- Pope Francis wins another ‘Person of the Year’ — from gay rights magazine
- Rep. Steve Stockman: Give my campaign $10, and you’ll get an Obama barf bag
- Putin: Russia to buy $15 billion in Ukraine bonds
- Expert: Obamacare ‘death spiral’ fears exaggerated
- Alabama firefighters dig for survivors of apartment blast
- Big Sur wildfire destroys home of firefighting chief
- ‘ ’Twas the Night Before Christmas’ set for mock trial to argue authorship
- Angela Merkel’s third term as Germany’s chancellor to be marked by move to left
- Mega Millions entices with record-setting jackpot: Half a billion so far
- Dennis Rodman heads to North Korea — despite execution, political purge
PRUDEN: Betrayal in Benghazi, Libya, as clear as a sore toe
Mitt Romney should think of the betrayal in Benghazi as gout in Barack Obama’s left big toe, and step on it hard at every opportunity. The president will feel it, and the memory of Ambassador J. Christopher Stevens deserves no less.
Making foreign policy an issue is usually hard to do, since most voters think a foreign affair is a naughty weekend in Paris. But this foreign affair is different.
The betrayal in Benghazi — and that is exactly what it was — was tragic for Mr. Stevens and his family, and it went beyond tragedy for the rest of us. The ambassador, watching the security arrangements dissolving over a period of weeks, had begged Washington for additional help. The White House answered with silence, not even sparing a little gas money for the 1936-vintage DC-3, a lumbering old airplane with a legacy of service in a half-dozen wars, assigned to American diplomats in Libya. The plane was insurance for a quick getaway. There was, however, $108,000 available to install a charging station for a fleet of Chevrolet Volts at the embassy in Vienna. It was a question of green priorities.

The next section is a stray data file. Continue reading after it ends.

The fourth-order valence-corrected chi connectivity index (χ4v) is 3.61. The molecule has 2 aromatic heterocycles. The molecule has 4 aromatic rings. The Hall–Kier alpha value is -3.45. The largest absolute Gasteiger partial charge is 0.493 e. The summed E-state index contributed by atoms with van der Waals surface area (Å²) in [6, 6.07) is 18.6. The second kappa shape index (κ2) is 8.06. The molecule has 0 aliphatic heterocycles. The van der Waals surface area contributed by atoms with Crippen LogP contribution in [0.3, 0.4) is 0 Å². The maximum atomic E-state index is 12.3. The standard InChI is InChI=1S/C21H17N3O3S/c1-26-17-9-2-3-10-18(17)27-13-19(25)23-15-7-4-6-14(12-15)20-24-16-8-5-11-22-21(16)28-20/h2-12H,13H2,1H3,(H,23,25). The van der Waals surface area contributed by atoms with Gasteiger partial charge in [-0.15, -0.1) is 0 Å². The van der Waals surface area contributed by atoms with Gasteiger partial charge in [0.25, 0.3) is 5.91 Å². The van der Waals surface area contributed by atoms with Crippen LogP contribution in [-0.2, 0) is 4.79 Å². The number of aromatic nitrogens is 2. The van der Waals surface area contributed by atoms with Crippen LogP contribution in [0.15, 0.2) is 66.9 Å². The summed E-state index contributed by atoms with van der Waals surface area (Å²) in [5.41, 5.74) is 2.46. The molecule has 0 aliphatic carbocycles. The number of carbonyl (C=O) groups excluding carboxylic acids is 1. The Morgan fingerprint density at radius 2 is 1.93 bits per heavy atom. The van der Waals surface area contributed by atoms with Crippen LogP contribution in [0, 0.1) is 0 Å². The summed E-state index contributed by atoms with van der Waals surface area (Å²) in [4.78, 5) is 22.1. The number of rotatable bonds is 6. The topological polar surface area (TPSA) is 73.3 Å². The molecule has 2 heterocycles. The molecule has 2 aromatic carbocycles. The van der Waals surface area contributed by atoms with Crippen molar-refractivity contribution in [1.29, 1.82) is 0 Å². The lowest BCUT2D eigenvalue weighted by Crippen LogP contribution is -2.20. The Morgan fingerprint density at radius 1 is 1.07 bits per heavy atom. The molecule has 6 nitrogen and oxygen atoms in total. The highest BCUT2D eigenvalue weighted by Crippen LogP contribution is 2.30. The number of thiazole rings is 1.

Mr. Obama, who fell in love with the sound of his voice many years ago, no doubt figured that if there was a genuine need for more security, he would make a speech. Surely the terrorists, like the birds, would fall to the ground at the sound of that voice. So he and his surrogates, including Hillary Rodham Clinton, started spinning tall tales about what the attack on the U.S. Consulate was all about. Who could doubt a messiah, particularly one so close to the land of the pharaohs?
They insisted, against the evidence that a blind man could see, that the trouble was not a terrorist attack, or a “man-caused disaster” or even “workplace violence,” as we are now told by the White House to call Islamic terrorism. Everybody else in the Middle East called it terrorism, probably meant to mark the observance of 9/11, which is the highest high holy day of radical Islam, observed annually with a beheading or a dismemberment of an infidel. So why couldn’t Mr. Obama call it what it was? Even the president of Libya, who ought to know, called it by its right name.
Barack Obama, if he is as smart as he wants us to think he is, knew better. So did Mrs. Clinton and even Jay Carney, the president’s mouthpiece. Mitt Romney called it for what it was, the betrayal of Americans in Benghazi, and the glitteries and notabilities of the mainstream press, many of whom probably knew better too, rallied for the ritual crucifixion of the Republican nominee.